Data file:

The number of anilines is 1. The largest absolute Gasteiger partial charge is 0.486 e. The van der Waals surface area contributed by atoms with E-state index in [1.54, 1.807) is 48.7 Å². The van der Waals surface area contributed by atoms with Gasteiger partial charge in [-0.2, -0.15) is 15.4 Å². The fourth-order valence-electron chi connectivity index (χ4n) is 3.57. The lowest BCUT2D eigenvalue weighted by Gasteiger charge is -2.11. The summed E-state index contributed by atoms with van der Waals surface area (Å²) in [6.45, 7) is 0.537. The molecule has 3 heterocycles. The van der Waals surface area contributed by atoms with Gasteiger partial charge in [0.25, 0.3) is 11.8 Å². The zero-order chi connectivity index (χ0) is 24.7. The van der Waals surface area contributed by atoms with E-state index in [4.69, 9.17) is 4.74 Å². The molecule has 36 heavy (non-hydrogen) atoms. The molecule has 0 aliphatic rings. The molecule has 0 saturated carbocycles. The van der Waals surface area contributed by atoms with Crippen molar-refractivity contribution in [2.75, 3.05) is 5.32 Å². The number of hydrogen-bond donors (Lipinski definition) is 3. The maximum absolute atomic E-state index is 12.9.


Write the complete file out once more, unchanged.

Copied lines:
The number of anilines is 1. The largest absolute Gasteiger partial charge is 0.486 e. The van der Waals surface area contributed by atoms with E-state index in [1.54, 1.807) is 48.7 Å². The van der Waals surface area contributed by atoms with Gasteiger partial charge in [-0.2, -0.15) is 15.4 Å². The fourth-order valence-electron chi connectivity index (χ4n) is 3.57. The lowest BCUT2D eigenvalue weighted by Gasteiger charge is -2.11. The summed E-state index contributed by atoms with van der Waals surface area (Å²) in [6.45, 7) is 0.537. The molecule has 3 heterocycles. The van der Waals surface area contributed by atoms with Gasteiger partial charge in [0.25, 0.3) is 11.8 Å². The zero-order chi connectivity index (χ0) is 24.7. The van der Waals surface area contributed by atoms with E-state index in [4.69, 9.17) is 4.74 Å². The molecule has 36 heavy (non-hydrogen) atoms. The molecule has 0 aliphatic rings. The molecule has 0 saturated carbocycles. The van der Waals surface area contributed by atoms with Crippen molar-refractivity contribution in [2.75, 3.05) is 5.32 Å². The number of hydrogen-bond donors (Lipinski definition) is 3. The maximum absolute atomic E-state index is 12.9.